Wednesday, May 12, 2010

To marry or not that is the state's rights question:

Jeff Jacoby is, as most of you probably know, an arch conservative editorialist for the Globe. Mostly we disagree on just about everything. Occasionally, especially on immigration issues, we agree. He is curiously humane, at least to me, on that issue. I email him when we agree and I email him when I adamantly disagree. Today was a disagreement day as he wrote an anti gay marriage editorial entitled “Who decides what ‘marriage’ means.” (Op Ed May 12, 2009 Boston Globe) I enclose the link of that article below. He maintains a states rights approach to that issue. I fundamentally disagree and wrote to him the following:


No sooner could I not believe there were actually humanitarian issues on which I agreed with you, you sanctimoniously and smugly write about an issue that is sure to incur my wrath: gay marriage. You write about it as if it were simply a martial arts class subject to state consideration. You say a state can choose to classify it any way they want but other states do not have to. So now you equate HUMAN rights with martial arts classification rights.

I am going to OPPOSE vociferously what even some black people, often indoctrinated by the church, say and that is that homosexuals cannot be equated with them. I beg to differ. Homosexuals CAN be equated with them and to the discrimination blacks have felt for centuries. I have had profound experience to know that when a child expresses the fact that he or she KNEW her or his affectional preference at age THREE there is something more to homosexuality than a mere adult choice. As gays have said so often who would CHOOSE it knowing in many cases society will either condemn it, reluctantly acknowledge it or EVEN KILL you because of it. I do not postulate it is a choice I ADAMANTLY KNOW IT IS NOT. It is an ascribed status probably made so by genetic determination. It cannot and SHOULD not be changed.

No one would EVER in our culture prohibit nor would a state be allowed to reject a marriage of two people one male and one female with Downs Syndrome. It is perfectly legal for the state to marry both or for one who has Downs to marry another who does NOT even THOUGH it may be genetically ill advised and disadvantageous to society to allow it. Yet their relationship is deemed worthy of marriage. So is, I might add, an elderly couple who, clearly, will NEVER procreate.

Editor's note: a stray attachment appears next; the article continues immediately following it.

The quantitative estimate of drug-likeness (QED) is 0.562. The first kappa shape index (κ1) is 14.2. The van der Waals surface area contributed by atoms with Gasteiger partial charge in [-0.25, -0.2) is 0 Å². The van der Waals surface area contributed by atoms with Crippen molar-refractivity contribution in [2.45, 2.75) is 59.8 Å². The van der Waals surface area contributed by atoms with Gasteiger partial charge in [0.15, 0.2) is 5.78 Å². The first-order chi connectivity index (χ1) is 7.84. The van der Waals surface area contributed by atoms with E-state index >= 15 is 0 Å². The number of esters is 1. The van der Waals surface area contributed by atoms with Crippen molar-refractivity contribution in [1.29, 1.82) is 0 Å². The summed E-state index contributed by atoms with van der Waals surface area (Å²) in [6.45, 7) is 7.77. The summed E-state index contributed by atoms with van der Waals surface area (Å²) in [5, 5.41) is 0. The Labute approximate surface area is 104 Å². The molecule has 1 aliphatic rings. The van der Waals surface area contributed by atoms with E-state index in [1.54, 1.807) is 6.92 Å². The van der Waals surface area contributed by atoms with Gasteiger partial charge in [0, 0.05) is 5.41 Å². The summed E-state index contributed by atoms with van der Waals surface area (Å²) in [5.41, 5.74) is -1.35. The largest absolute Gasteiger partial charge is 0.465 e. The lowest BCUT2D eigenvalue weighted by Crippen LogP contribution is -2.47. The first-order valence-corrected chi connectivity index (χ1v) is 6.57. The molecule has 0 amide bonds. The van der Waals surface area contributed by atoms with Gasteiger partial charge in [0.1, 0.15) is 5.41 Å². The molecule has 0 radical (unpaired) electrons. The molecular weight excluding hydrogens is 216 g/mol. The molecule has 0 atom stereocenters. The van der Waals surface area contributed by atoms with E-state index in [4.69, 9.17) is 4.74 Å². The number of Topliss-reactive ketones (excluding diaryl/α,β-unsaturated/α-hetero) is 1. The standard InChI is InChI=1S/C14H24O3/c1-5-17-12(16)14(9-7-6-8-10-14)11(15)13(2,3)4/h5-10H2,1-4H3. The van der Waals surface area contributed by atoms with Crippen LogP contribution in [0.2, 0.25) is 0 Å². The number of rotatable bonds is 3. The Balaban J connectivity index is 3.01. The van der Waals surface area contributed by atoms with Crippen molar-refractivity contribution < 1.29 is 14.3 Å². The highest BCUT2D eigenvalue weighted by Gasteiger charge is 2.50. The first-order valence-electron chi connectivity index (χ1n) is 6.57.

I maintain because homosexuality PROBABLY has a genetic determination -- and EVEN if it did NOT -- it is NOT the state's obligation to define what marriage is or isn't with respect to the sexuality of two people who love each other and deny to them the relationship solidification that marriage can bestow. We are NOT talking about commerce, we are talking about HUMAN BEINGS who usually from day one know EXACTLY to whom they are attracted. What business is it of yours OR the state to tell an adult anyone whom they can love and with whom to spend a life? Answer: IT'S NONE of your business and it's NONE of the state's business either. Neither you nor the amorphous blob of the state has to suffer the consequences of a lonely life.

I have to laugh at so called "conservative" state's rights enthusiasts. They are ALL for states rights EXCEPT when they are not when it comes to the rights THEY like which they want federalized such as business rights, religious rights, anti-gay marriage rights or property rights. Then its perfectly right to them for the federal government to step in to tell everyone else which rights they will protect. It becomes perfectly fine for the court to use federal law to protect rights of those who make money, own a corporation or property but not right of the federal government to tell a state you are abridging the rights that civil law should bestow to all by singling out one group the discrimination against whom is sanctioned by the state.

Finally, after nearly 300 years this country decided that the answer to discrimination against blacks in the voting booth was illegal and for a president to decide it was immoral to ask a black man to risk his life and sometimes die for his country in a segregated armed services. The full integration within our culture INCLUDING laws against black and white marriage was NOT I repeat NOT something that could be up for a vote. If in 1957 or 1962 one put integration or black and white marriage up for a public vote it would have been voted down easily. The court, however, said otherwise and should have. Why? Because society advances, grows and understands more about tolerance and, in the instant case, human sexuality. These are human beings and they have the right to control their personal existence and happiness free of governmental prohibition. The tea baggers should know this as they want government out of everything but, of course, not for gays.

Rights cannot and should not be denied because gay people serve in the military, because gay people pay plenty of taxes, and because we KNOW many have died for our country and conclude that DOMA (Defense of Marriage Act) is an unjust law. More than that, however, is that the state -- ALL states -- have no right to discriminate against homosexuals because it is UNFAIR and INHUMANE for one group to commit this injustice against another and for the state to sanction it!

Your wrong on this issue, Jeff. It may not happen in my lifetime that the FULL FAITH AND CREDIT CLAUSE (Article IV Section 1 of the US Constitution) will apply to gay marriage in every state but someday it may and should. I would LOVE to live to see the slings and arrows you on the rancid right hurl and which hurt, be taken away so that you cannot HURT anyone else any more!

http://www.boston.com/bostonglobe/editorial_opinion/oped/articles/2010/05/12/who_decides_what_marriage_means/

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